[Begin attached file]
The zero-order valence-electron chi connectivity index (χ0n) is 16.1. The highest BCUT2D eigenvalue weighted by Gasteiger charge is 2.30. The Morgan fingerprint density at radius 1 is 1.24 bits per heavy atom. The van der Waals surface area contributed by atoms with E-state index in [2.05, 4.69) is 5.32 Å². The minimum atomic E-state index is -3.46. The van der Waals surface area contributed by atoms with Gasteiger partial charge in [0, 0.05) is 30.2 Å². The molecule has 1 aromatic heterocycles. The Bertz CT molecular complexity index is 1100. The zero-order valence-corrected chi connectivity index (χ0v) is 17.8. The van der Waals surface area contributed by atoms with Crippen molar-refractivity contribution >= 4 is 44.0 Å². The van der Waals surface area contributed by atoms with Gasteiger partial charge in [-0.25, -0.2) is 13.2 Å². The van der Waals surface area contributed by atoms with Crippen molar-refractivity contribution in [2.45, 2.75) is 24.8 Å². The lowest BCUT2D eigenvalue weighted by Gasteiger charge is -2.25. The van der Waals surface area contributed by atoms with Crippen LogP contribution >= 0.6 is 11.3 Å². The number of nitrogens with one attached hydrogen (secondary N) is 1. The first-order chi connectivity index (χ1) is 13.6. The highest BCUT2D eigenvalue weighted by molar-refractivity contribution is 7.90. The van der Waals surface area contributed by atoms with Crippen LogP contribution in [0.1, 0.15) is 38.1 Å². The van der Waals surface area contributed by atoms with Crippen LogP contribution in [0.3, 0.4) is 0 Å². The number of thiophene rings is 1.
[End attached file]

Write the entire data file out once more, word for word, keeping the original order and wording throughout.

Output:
The zero-order valence-electron chi connectivity index (χ0n) is 16.1. The highest BCUT2D eigenvalue weighted by Gasteiger charge is 2.30. The Morgan fingerprint density at radius 1 is 1.24 bits per heavy atom. The van der Waals surface area contributed by atoms with E-state index in [2.05, 4.69) is 5.32 Å². The minimum atomic E-state index is -3.46. The van der Waals surface area contributed by atoms with Gasteiger partial charge in [0, 0.05) is 30.2 Å². The molecule has 1 aromatic heterocycles. The Bertz CT molecular complexity index is 1100. The zero-order valence-corrected chi connectivity index (χ0v) is 17.8. The van der Waals surface area contributed by atoms with Crippen molar-refractivity contribution >= 4 is 44.0 Å². The van der Waals surface area contributed by atoms with Gasteiger partial charge in [-0.25, -0.2) is 13.2 Å². The van der Waals surface area contributed by atoms with Crippen molar-refractivity contribution in [2.45, 2.75) is 24.8 Å². The lowest BCUT2D eigenvalue weighted by Gasteiger charge is -2.25. The van der Waals surface area contributed by atoms with Crippen LogP contribution >= 0.6 is 11.3 Å². The number of nitrogens with one attached hydrogen (secondary N) is 1. The first-order chi connectivity index (χ1) is 13.6. The highest BCUT2D eigenvalue weighted by molar-refractivity contribution is 7.90. The van der Waals surface area contributed by atoms with Crippen LogP contribution in [0.1, 0.15) is 38.1 Å². The van der Waals surface area contributed by atoms with Crippen LogP contribution in [0.3, 0.4) is 0 Å². The number of thiophene rings is 1.